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Wilting lotus, ageing stem

But the BJP’s future is neither in the hands of Vajpayee nor Advani. The party has to grow up and stand on its own two feet, writes Pankaj Vohra.

india Updated: Sep 24, 2007, 14:10 IST
Pankaj Vohra
Pankaj Vohra
Hindustan Times

The issue of leadership in the BJP remains unresolved with former Prime Minister A.B. Vajpayee making it clear to his detractors that he is very much around and in no mood to pave the way for L.K. Advani, or anyone else for the matter, to be his successor. In fact, the release of Vajpayee’s letter coincided with the attempts by Advani’s coterie to project him as the party’s prime-ministerial candidate during the mid-term poll.

Reports based on selective briefings appeared proclaiming Advani to be the natural successor and that the Bhopal meet would endorse his candidacy. One daily even wrote that the RSS-BJP baithak had given its go-ahead to Advani. The truth is that no such thing took place. The news was either a result of the reporter’s imagination or inspired by the Goebbelsian tactics of those close to the leader of the Opposition.

Significantly, no major newspaper or TV channel reported what happened in the RSS-BJP conclave where senior leader Mohan Bhagwat rebuked some associates for creating this false impression and for pursuing an agenda that was in the interest of an individual and not in the interest of the Sangh parivar. Some in the BJP were busy projecting Advani as the saviour of Hindus and encouraged him to take up the Ram Setu issue, despite the RSS making it clear that the BJP should avoid the subject and allow the VHP to agitate along with those who still had full faith in the hindutva ideology. It was a public snub to drive home the point that the RSS had not forgiven the ‘iron man’ for his pro-Jinnah remarks.

Advani took on Karunanidhi on his controversial remarks on Ram only to impress upon people that he was in command. But he did not realise then that Vajpayee had another ace up his sleeve and was not willing to give in, especially after the RSS at its meet had virtually decided that a Brahmin should lead the BJP in the next parliamentary poll. Whether Vajpayee was the one who was in its mind while debating the issue will always remain a matter of speculation.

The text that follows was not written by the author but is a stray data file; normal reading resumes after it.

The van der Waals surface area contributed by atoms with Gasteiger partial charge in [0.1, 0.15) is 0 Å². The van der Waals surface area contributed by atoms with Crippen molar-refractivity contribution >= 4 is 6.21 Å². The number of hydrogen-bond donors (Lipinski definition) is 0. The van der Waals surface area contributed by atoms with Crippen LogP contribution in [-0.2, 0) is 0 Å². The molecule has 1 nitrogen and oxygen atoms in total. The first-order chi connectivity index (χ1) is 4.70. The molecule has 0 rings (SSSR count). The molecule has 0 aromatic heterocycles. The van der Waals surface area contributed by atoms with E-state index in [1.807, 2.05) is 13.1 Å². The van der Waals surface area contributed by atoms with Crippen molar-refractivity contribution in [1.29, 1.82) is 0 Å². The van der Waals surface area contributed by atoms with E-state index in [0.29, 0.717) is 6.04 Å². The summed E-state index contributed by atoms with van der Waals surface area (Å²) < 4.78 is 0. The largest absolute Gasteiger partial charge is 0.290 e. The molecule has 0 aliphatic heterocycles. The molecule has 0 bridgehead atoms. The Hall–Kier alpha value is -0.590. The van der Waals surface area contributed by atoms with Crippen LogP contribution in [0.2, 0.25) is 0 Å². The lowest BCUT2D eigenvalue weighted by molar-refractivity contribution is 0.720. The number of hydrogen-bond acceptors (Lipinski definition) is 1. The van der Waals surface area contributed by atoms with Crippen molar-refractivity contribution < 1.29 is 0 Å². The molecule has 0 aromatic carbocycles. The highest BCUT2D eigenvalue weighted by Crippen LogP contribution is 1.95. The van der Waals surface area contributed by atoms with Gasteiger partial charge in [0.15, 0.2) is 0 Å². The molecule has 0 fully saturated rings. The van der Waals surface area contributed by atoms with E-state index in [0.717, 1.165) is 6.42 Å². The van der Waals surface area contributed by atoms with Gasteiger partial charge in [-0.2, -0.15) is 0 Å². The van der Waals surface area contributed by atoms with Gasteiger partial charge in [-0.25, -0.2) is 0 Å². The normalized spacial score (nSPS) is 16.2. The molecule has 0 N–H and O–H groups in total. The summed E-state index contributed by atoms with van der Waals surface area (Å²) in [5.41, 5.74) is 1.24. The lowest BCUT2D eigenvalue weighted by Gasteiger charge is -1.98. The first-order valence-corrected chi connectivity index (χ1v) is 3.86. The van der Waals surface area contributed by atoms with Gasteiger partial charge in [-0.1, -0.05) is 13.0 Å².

One will recall that RSS chief K. Sudarshan had in April 2005 told Shekhar Gupta on a TV show that both Vajpayee and Advani should retire from active politics, something both of them have been reluctant to do. For Sangh watchers, Sudarshan’s views at the time made a lot of sense since the BJP’s future did not lie with either of them. The BJP, in its April 2002 Goa conclave, had decided to encourage the second-generation leaders who continue to languish, waiting for an opportunity to succeed on their own. Rajnath Singh has been made the BJP chief but has never been allowed a free hand. Vajpayee and Advani continue to hold sway.

The RSS now feels that the second-generation leaders can wait for some more time and someone like M.M. Joshi could step into the vacuum that may be created once Vajpayee and Advani are out of the picture. But that is a decision which needs to be taken collectively by the Sangh parivar. Advani has been aggressively positioning himself. His recent statement that the only thing which could be said with certainty was that general elections would be held before May 2009 is perhaps as true as the possibility of him never becoming the Prime Minister.

There is a lot of speculation that in the event of a mid-term poll, Advani may explore the possibility of contesting either from Madhya Pradesh or Nitish Kumar’s Bihar, instead of seeking a re-election from Gandhinagar where the dissident movement could pose a major problem for him. If he changes his constituency, he will certainly not send the correct message down the line.

There has been lot of speculation regarding Vajpayee’s letter too. Some of his detractors believe that the former PM was in no position to write such a letter given his poor health and somebody else had written it on his behalf using the same idiom and style. This uncharitable suggestion discounts Vajpayee’s ability to strike back. But the BJP’s future is neither in the hands of Vajpayee nor Advani. The party has to grow up and stand on its own two feet. The patriarchs have done enough and cannot carry the burden for too long.

The BJP conclave in Bhopal is over without the party taking any long-term decision. The intra-party feud is out in the open. It may get worse in the coming days when a changeover in the RSS is slated to take place. But Advani is not one to give up easily — Vajpayee or no Vajpayee. The BJP may be headed for a split if Advani does not have his way. The metamorphosis in the Sangh politics is on.

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